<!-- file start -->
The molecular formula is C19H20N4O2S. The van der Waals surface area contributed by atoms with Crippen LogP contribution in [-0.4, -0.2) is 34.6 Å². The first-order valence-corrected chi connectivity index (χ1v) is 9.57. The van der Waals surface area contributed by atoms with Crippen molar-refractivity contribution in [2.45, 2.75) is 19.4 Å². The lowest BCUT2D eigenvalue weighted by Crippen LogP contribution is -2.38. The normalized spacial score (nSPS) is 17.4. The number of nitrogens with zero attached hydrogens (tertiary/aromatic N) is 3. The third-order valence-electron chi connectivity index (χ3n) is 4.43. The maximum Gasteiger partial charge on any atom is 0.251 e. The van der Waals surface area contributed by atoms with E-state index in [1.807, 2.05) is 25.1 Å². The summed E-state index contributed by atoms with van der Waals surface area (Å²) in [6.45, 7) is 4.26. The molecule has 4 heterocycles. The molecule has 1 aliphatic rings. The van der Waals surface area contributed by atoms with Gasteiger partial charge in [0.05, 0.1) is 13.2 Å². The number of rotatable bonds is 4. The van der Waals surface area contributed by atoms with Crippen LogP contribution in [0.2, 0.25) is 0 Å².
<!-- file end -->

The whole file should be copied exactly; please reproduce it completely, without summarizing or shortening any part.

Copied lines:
The molecular formula is C19H20N4O2S. The van der Waals surface area contributed by atoms with Crippen LogP contribution in [-0.4, -0.2) is 34.6 Å². The first-order valence-corrected chi connectivity index (χ1v) is 9.57. The van der Waals surface area contributed by atoms with Crippen molar-refractivity contribution in [2.45, 2.75) is 19.4 Å². The lowest BCUT2D eigenvalue weighted by Crippen LogP contribution is -2.38. The normalized spacial score (nSPS) is 17.4. The number of nitrogens with zero attached hydrogens (tertiary/aromatic N) is 3. The third-order valence-electron chi connectivity index (χ3n) is 4.43. The maximum Gasteiger partial charge on any atom is 0.251 e. The van der Waals surface area contributed by atoms with E-state index in [1.807, 2.05) is 25.1 Å². The summed E-state index contributed by atoms with van der Waals surface area (Å²) in [6.45, 7) is 4.26. The molecule has 4 heterocycles. The molecule has 1 aliphatic rings. The van der Waals surface area contributed by atoms with Gasteiger partial charge in [0.05, 0.1) is 13.2 Å². The number of rotatable bonds is 4. The van der Waals surface area contributed by atoms with Crippen LogP contribution in [0.2, 0.25) is 0 Å².